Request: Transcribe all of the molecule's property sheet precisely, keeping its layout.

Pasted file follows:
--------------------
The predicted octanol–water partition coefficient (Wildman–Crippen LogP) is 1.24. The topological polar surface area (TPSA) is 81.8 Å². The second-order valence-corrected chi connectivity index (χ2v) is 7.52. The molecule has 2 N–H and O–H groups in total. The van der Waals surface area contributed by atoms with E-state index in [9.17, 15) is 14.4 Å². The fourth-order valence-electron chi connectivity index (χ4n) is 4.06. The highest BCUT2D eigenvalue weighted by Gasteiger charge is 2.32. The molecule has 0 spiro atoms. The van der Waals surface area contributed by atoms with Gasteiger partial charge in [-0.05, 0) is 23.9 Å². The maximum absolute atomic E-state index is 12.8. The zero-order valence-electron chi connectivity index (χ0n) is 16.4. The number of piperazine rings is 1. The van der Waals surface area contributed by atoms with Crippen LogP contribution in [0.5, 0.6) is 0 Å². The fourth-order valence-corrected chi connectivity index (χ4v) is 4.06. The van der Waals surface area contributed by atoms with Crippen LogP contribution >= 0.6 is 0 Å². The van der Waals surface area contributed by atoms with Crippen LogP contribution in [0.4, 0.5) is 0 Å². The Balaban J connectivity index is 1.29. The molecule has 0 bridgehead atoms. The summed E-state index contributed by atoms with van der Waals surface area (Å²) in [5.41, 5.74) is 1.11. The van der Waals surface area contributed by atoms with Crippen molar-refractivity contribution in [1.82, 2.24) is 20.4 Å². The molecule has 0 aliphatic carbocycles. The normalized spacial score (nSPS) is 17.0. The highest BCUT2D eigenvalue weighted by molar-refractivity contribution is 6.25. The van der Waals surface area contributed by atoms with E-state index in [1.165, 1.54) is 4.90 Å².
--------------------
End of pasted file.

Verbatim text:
The predicted octanol–water partition coefficient (Wildman–Crippen LogP) is 1.24. The topological polar surface area (TPSA) is 81.8 Å². The second-order valence-corrected chi connectivity index (χ2v) is 7.52. The molecule has 2 N–H and O–H groups in total. The van der Waals surface area contributed by atoms with E-state index in [9.17, 15) is 14.4 Å². The fourth-order valence-electron chi connectivity index (χ4n) is 4.06. The highest BCUT2D eigenvalue weighted by Gasteiger charge is 2.32. The molecule has 0 spiro atoms. The van der Waals surface area contributed by atoms with Gasteiger partial charge in [-0.05, 0) is 23.9 Å². The maximum absolute atomic E-state index is 12.8. The zero-order valence-electron chi connectivity index (χ0n) is 16.4. The number of piperazine rings is 1. The van der Waals surface area contributed by atoms with Crippen LogP contribution in [0.5, 0.6) is 0 Å². The fourth-order valence-corrected chi connectivity index (χ4v) is 4.06. The van der Waals surface area contributed by atoms with Crippen LogP contribution >= 0.6 is 0 Å². The van der Waals surface area contributed by atoms with Crippen LogP contribution in [0.4, 0.5) is 0 Å². The Balaban J connectivity index is 1.29. The molecule has 0 bridgehead atoms. The summed E-state index contributed by atoms with van der Waals surface area (Å²) in [5.41, 5.74) is 1.11. The van der Waals surface area contributed by atoms with Crippen molar-refractivity contribution in [1.82, 2.24) is 20.4 Å². The molecule has 0 aliphatic carbocycles. The normalized spacial score (nSPS) is 17.0. The highest BCUT2D eigenvalue weighted by molar-refractivity contribution is 6.25. The van der Waals surface area contributed by atoms with E-state index in [1.165, 1.54) is 4.90 Å².